Vol. 17: Neon Signs in Warsaw (3): Flashing Neon and Border Neon Signs

Flashing neon signs and border neon signs would appear to be the almost exclusive preserve of Japan, and we hardly ever saw examples of them in Europe. We were thus very surprised to come across both types in Warsaw. But both were white and therefore seemed somehow typically Eastern European.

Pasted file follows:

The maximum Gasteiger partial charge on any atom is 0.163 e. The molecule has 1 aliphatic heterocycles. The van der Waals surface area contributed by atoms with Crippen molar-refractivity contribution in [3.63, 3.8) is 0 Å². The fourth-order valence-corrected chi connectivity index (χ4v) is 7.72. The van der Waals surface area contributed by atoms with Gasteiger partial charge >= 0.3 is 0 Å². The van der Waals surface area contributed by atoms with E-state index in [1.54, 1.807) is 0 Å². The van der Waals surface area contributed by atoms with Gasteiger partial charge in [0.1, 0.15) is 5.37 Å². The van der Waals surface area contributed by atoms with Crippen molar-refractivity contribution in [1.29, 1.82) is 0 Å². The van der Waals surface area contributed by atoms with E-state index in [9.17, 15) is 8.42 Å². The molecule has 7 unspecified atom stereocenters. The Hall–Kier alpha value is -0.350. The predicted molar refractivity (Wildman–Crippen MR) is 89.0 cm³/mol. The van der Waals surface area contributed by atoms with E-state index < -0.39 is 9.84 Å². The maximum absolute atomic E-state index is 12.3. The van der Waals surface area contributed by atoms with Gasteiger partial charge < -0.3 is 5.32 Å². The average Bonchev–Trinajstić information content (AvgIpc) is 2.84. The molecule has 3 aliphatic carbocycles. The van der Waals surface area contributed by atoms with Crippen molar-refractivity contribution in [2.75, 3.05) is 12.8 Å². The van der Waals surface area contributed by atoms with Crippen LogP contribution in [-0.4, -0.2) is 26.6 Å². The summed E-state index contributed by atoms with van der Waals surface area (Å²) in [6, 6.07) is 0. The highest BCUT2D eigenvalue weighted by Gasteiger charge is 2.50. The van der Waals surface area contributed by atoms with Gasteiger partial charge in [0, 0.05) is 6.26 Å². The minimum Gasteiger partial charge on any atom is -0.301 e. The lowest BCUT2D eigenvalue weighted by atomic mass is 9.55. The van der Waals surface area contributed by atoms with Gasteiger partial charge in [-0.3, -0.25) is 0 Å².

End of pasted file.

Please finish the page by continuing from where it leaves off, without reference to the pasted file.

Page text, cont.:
Flashing neon signs decorate the walls of department stores. The neon tubes arranged like a windmill flashed on and off in rapid succession or turned on and off together. In this sense, the method was exactly the same as that employed by neon signs in Japan. Border neon signs are set on arcades straggling the sidewalks. Although the signs, used to advertise music halls and the like, are often very large, the clumsy combination of non-matching tubes would be quite unthinkable in Japan. Perhaps the preponderance of white signs reflects some kind of restriction imposed by municipal ordinances, but it seems a sorry sight to anyone accustomed to vividly colored neon signs in Japan. But they do emit an almost weird degree of brightness in a city with very little street lighting, shrouded in darkness and with almost no one around. The first McDonaldfs restaurant had just opened in Warsaw several weeks earlier, and it alone seemed to generate radiant light. The scene seemed to symbolize the nighttime scene in Warsaw, as the city becomes subject to the first waves of capitalism.






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